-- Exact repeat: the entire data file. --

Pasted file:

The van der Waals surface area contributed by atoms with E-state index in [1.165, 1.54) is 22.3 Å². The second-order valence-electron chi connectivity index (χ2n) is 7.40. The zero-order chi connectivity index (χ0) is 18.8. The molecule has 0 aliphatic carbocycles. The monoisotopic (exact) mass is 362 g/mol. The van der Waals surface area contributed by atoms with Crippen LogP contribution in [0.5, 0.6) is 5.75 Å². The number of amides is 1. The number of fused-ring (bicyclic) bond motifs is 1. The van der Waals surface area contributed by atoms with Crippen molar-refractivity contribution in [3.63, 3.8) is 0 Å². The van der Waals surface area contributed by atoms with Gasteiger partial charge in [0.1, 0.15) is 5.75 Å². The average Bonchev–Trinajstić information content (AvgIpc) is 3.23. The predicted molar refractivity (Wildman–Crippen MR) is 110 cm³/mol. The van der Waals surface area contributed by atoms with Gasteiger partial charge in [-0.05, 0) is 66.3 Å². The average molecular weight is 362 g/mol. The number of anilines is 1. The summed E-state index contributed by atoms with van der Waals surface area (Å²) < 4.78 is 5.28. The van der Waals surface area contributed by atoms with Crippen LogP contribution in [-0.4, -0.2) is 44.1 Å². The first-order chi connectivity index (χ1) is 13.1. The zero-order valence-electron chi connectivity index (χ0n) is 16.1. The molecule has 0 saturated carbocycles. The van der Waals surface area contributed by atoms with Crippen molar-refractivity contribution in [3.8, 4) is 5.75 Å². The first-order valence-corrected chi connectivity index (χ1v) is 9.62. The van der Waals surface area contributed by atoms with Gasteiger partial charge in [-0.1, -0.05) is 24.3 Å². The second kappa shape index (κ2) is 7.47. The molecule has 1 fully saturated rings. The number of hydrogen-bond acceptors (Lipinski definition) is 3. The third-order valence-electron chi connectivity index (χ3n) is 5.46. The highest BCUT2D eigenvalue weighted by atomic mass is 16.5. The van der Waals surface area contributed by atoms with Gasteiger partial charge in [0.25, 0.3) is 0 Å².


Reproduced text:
The van der Waals surface area contributed by atoms with E-state index in [1.165, 1.54) is 22.3 Å². The second-order valence-electron chi connectivity index (χ2n) is 7.40. The zero-order chi connectivity index (χ0) is 18.8. The molecule has 0 aliphatic carbocycles. The monoisotopic (exact) mass is 362 g/mol. The van der Waals surface area contributed by atoms with Crippen LogP contribution in [0.5, 0.6) is 5.75 Å². The number of amides is 1. The number of fused-ring (bicyclic) bond motifs is 1. The van der Waals surface area contributed by atoms with Crippen molar-refractivity contribution in [3.63, 3.8) is 0 Å². The van der Waals surface area contributed by atoms with Gasteiger partial charge in [0.1, 0.15) is 5.75 Å². The average Bonchev–Trinajstić information content (AvgIpc) is 3.23. The predicted molar refractivity (Wildman–Crippen MR) is 110 cm³/mol. The van der Waals surface area contributed by atoms with Gasteiger partial charge in [-0.05, 0) is 66.3 Å². The average molecular weight is 362 g/mol. The number of anilines is 1. The summed E-state index contributed by atoms with van der Waals surface area (Å²) < 4.78 is 5.28. The van der Waals surface area contributed by atoms with Crippen LogP contribution in [-0.4, -0.2) is 44.1 Å². The first-order chi connectivity index (χ1) is 13.1. The zero-order valence-electron chi connectivity index (χ0n) is 16.1. The molecule has 0 saturated carbocycles. The van der Waals surface area contributed by atoms with Crippen molar-refractivity contribution in [3.8, 4) is 5.75 Å². The first-order valence-corrected chi connectivity index (χ1v) is 9.62. The van der Waals surface area contributed by atoms with Gasteiger partial charge in [-0.1, -0.05) is 24.3 Å². The second kappa shape index (κ2) is 7.47. The molecule has 1 fully saturated rings. The number of hydrogen-bond acceptors (Lipinski definition) is 3. The third-order valence-electron chi connectivity index (χ3n) is 5.46. The highest BCUT2D eigenvalue weighted by atomic mass is 16.5. The van der Waals surface area contributed by atoms with Gasteiger partial charge in [0.25, 0.3) is 0 Å².